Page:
Brand Guidelines – Build your own style guide in 1 hour
Create your own style guide and brand guidelines kit in 1 hour or less … for free!
Brand guidelines help you share your brand with the world. When an online publication wants to feature your business, it helps to have your logo and instructions on using it easily accessible. When you’re partnering with other companies it also helps to have photos of our executive staff ready for press releases. A set of brand guidelines in a style guide or brand guidelines kit gives your business the best chance of looking good in joint ventures with partners and the press. In addition to logos and photos, your brand guidelines can also include which fonts your brand uses and what your social media pages look like.
Many small and medium businesses don’t have all their brand assets in one place. It sounds funny, but it’s true. Brand asset management is the name for the system of gathering all the important logos, photos, and information for your business. With Filecamp you get a complete brand asset management system. You can easily create a set of brand guidelines using Filecamp.
In fact, we’ve setup every Filecamp account with a set of brand guidelines you can customize and replace and to create your own brand style guide. In this how-to, we’ll show you how can create a style guide for your brand in less than 1 hour using Filecamp and the set of brand guidelines we’ve prepared for you.
Free, pre-configured online brand kit with 100MB storage
Filecamp is a business file sharing service, digital asset management system and image library. Filecamp is better than Dropbox and similar solutions. Your company files, images, and media are presented in an attractive online portal that you can customize for your brand. We help many of our clients, including brands like the Wall Street Journal, to share their brand guidelines online.
As you can see in the image above – we put together a ready-made brand guidelines kit, which anyone can use to set up their own brand portal in no time. We’re providing it completely free with 100MB of storage.
It looks nice (in our humble opinion :) and has ready-made folders just waiting for your logos, layout instructions, executive team photos, etc.
But before we show you how to get and use our brand guidelines kit, we’ll share some recommendations about what your bare-bones brand guidelines kit should contain.
33 must-have items for your online brand guidelines kit
Brand guidelines can be very elaborate, with instructions and illustrations spanning hundreds of pages (check out these examples from CreativeBlog). But most companies can make do with much less. Here’s what we recommend for a bare-bones brand guidelines kit.
Download our brand guidelines cheat sheet PDF – a handy reference with all 33 items we describe below.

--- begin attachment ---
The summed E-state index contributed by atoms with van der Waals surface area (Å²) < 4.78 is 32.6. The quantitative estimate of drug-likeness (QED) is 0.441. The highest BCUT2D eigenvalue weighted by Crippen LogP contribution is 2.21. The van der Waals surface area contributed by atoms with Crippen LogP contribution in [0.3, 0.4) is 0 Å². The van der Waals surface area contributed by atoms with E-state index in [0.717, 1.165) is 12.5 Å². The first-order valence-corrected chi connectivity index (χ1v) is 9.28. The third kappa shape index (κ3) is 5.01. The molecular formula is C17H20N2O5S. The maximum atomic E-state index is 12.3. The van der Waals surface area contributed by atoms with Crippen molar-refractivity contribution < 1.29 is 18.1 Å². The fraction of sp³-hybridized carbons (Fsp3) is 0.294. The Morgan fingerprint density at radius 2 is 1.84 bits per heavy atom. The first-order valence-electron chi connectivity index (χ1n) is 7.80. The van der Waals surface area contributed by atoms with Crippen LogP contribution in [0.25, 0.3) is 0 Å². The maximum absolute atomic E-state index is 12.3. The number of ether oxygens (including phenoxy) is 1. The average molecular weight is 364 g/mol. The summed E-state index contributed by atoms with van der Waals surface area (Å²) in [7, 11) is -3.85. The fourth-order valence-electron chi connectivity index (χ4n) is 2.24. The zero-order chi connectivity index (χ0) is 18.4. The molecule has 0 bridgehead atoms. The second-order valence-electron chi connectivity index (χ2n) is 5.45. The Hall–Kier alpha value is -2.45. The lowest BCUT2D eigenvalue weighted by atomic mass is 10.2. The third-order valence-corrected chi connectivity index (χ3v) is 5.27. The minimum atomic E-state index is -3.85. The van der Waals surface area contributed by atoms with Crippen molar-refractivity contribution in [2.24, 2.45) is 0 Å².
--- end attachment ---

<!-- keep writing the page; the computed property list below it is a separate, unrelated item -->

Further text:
Brand guidelines – the basics
It’s imperative that brand guidelines clearly express the identity of your brand and remain consistent across all aspects. This means the same typography on the logo, on the website, on your business cards, and so on. It means that your websites and apps follow the same overall structure and styling. It doesn’t mean that you and your creative team cannot design interesting variations of your brand. For instance, you might want to make a version of your logo to promote a specific sporting event or an upcoming holiday season.
To clarify brand guidelines, try to create a document that defines general usage. For example, to define the typography of a blog post on your website, you’ll most likely specify 2-3 distinctive fonts and/or sizes; the title of the post will typically be larger; the header (Headline 1) of the post will be a different size; the subheaders will be smaller; and so on.
But, consistency is key and it’s important that the brand remain true to its roots.
For the sake of company teams that are not involved in marketing (IT teams for example) be sure to include:
- A mission statement or company overview explaining the company vision
- Any videos that define your product or service
- Sample corporate materials
The color palette should contain the basic color scheme used for your websites, apps and any templates or promotional materials. In many cases, it should also contain secondary color schemes (additional colors) that are used peripherally, say for company mascots vs. the standard logo. Notice how Tapiki’s company blog has a specific color palette of orange and gray. However, their secondary color palette for their mascot monster has a whole additional set of colors.
Be sure to include:
- Primary color palette
- Secondary color palette
- Photo or illustration style
Provide Pantone (PMS), RGB, HEX, and CMYK equivalents of the colors in your color palette for varied uses.
Company fonts should include all variations of website and app fonts which often differ from printed fonts. Be sure to include:
- Typography style